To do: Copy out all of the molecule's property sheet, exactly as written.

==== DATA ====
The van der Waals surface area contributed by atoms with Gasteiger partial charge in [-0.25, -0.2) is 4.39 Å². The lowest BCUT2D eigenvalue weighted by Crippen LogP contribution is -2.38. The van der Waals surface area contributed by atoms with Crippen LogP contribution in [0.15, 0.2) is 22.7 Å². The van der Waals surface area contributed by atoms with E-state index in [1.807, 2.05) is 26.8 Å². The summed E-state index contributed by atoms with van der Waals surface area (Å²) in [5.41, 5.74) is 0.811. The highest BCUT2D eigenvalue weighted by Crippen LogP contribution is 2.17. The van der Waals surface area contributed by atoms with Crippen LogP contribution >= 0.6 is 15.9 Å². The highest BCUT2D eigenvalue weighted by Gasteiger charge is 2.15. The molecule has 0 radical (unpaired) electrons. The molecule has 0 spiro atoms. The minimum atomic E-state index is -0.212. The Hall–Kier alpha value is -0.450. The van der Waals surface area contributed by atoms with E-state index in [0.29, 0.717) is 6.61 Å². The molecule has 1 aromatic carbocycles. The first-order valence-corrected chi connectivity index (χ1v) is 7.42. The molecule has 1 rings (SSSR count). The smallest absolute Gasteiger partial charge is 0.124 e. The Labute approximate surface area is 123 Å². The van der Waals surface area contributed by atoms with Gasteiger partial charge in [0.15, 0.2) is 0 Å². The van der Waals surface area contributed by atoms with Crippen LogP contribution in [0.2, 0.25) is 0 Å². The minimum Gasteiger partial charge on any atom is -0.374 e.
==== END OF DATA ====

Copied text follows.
The van der Waals surface area contributed by atoms with Gasteiger partial charge in [-0.25, -0.2) is 4.39 Å². The lowest BCUT2D eigenvalue weighted by Crippen LogP contribution is -2.38. The van der Waals surface area contributed by atoms with Crippen LogP contribution in [0.15, 0.2) is 22.7 Å². The van der Waals surface area contributed by atoms with E-state index in [1.807, 2.05) is 26.8 Å². The summed E-state index contributed by atoms with van der Waals surface area (Å²) in [5.41, 5.74) is 0.811. The highest BCUT2D eigenvalue weighted by Crippen LogP contribution is 2.17. The van der Waals surface area contributed by atoms with Crippen LogP contribution >= 0.6 is 15.9 Å². The highest BCUT2D eigenvalue weighted by Gasteiger charge is 2.15. The molecule has 0 radical (unpaired) electrons. The molecule has 0 spiro atoms. The minimum atomic E-state index is -0.212. The Hall–Kier alpha value is -0.450. The van der Waals surface area contributed by atoms with E-state index in [0.29, 0.717) is 6.61 Å². The molecule has 1 aromatic carbocycles. The first-order valence-corrected chi connectivity index (χ1v) is 7.42. The molecule has 1 rings (SSSR count). The smallest absolute Gasteiger partial charge is 0.124 e. The Labute approximate surface area is 123 Å². The van der Waals surface area contributed by atoms with Gasteiger partial charge in [0.15, 0.2) is 0 Å². The van der Waals surface area contributed by atoms with Crippen LogP contribution in [0.2, 0.25) is 0 Å². The minimum Gasteiger partial charge on any atom is -0.374 e.